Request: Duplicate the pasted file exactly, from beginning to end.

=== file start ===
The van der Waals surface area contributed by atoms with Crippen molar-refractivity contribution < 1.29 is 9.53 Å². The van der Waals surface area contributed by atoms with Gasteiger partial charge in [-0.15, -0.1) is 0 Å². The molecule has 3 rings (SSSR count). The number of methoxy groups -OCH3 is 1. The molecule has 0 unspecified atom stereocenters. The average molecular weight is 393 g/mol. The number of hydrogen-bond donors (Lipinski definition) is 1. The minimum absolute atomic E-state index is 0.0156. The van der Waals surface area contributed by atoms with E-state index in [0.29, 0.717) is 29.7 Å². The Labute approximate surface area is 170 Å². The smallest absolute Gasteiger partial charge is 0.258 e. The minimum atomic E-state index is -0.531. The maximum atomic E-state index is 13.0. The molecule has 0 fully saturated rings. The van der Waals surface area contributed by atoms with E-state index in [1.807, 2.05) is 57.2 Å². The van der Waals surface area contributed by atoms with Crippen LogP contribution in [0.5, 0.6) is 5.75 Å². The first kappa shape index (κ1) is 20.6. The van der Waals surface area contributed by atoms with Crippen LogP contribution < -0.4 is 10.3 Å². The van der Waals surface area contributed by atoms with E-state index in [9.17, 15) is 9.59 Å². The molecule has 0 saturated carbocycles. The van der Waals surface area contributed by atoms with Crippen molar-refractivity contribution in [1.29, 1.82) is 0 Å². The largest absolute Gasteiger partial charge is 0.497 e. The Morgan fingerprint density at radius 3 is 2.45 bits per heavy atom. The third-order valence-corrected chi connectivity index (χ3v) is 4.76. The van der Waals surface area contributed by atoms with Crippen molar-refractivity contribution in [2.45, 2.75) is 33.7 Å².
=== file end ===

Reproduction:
The van der Waals surface area contributed by atoms with Crippen molar-refractivity contribution < 1.29 is 9.53 Å². The van der Waals surface area contributed by atoms with Gasteiger partial charge in [-0.15, -0.1) is 0 Å². The molecule has 3 rings (SSSR count). The number of methoxy groups -OCH3 is 1. The molecule has 0 unspecified atom stereocenters. The average molecular weight is 393 g/mol. The number of hydrogen-bond donors (Lipinski definition) is 1. The minimum absolute atomic E-state index is 0.0156. The van der Waals surface area contributed by atoms with E-state index in [0.29, 0.717) is 29.7 Å². The Labute approximate surface area is 170 Å². The smallest absolute Gasteiger partial charge is 0.258 e. The minimum atomic E-state index is -0.531. The maximum atomic E-state index is 13.0. The molecule has 0 fully saturated rings. The van der Waals surface area contributed by atoms with E-state index in [1.807, 2.05) is 57.2 Å². The van der Waals surface area contributed by atoms with Crippen LogP contribution in [0.5, 0.6) is 5.75 Å². The first kappa shape index (κ1) is 20.6. The van der Waals surface area contributed by atoms with Crippen LogP contribution < -0.4 is 10.3 Å². The van der Waals surface area contributed by atoms with E-state index in [9.17, 15) is 9.59 Å². The molecule has 0 saturated carbocycles. The van der Waals surface area contributed by atoms with Crippen molar-refractivity contribution in [1.29, 1.82) is 0 Å². The largest absolute Gasteiger partial charge is 0.497 e. The Morgan fingerprint density at radius 3 is 2.45 bits per heavy atom. The third-order valence-corrected chi connectivity index (χ3v) is 4.76. The van der Waals surface area contributed by atoms with Crippen molar-refractivity contribution in [2.45, 2.75) is 33.7 Å².